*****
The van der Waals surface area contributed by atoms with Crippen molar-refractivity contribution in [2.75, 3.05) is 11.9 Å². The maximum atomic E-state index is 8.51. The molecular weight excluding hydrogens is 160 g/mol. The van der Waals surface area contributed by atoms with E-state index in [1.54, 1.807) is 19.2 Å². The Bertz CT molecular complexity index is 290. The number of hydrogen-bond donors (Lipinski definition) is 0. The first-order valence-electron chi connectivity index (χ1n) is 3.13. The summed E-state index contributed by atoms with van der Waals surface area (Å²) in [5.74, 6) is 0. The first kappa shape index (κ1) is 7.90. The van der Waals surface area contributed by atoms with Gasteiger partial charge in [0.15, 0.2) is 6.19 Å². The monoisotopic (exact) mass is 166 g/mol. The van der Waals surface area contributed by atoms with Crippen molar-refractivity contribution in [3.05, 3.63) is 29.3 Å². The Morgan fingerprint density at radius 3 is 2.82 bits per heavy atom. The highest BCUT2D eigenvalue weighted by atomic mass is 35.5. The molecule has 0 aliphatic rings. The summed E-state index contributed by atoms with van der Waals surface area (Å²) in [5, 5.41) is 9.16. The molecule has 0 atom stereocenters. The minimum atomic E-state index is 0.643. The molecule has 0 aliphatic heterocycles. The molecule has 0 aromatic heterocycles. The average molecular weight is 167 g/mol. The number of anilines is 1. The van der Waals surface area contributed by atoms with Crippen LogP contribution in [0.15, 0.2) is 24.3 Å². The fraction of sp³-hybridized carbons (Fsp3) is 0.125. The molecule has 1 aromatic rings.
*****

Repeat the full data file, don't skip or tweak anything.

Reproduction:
The van der Waals surface area contributed by atoms with Crippen molar-refractivity contribution in [2.75, 3.05) is 11.9 Å². The maximum atomic E-state index is 8.51. The molecular weight excluding hydrogens is 160 g/mol. The van der Waals surface area contributed by atoms with E-state index in [1.54, 1.807) is 19.2 Å². The Bertz CT molecular complexity index is 290. The number of hydrogen-bond donors (Lipinski definition) is 0. The first-order valence-electron chi connectivity index (χ1n) is 3.13. The summed E-state index contributed by atoms with van der Waals surface area (Å²) in [5.74, 6) is 0. The first kappa shape index (κ1) is 7.90. The van der Waals surface area contributed by atoms with Gasteiger partial charge in [0.15, 0.2) is 6.19 Å². The monoisotopic (exact) mass is 166 g/mol. The van der Waals surface area contributed by atoms with Crippen molar-refractivity contribution in [3.05, 3.63) is 29.3 Å². The Morgan fingerprint density at radius 3 is 2.82 bits per heavy atom. The highest BCUT2D eigenvalue weighted by atomic mass is 35.5. The molecule has 0 aliphatic rings. The summed E-state index contributed by atoms with van der Waals surface area (Å²) in [5, 5.41) is 9.16. The molecule has 0 atom stereocenters. The minimum atomic E-state index is 0.643. The molecule has 0 aliphatic heterocycles. The molecule has 0 aromatic heterocycles. The average molecular weight is 167 g/mol. The number of anilines is 1. The van der Waals surface area contributed by atoms with Crippen LogP contribution in [0.15, 0.2) is 24.3 Å². The fraction of sp³-hybridized carbons (Fsp3) is 0.125. The molecule has 1 aromatic rings.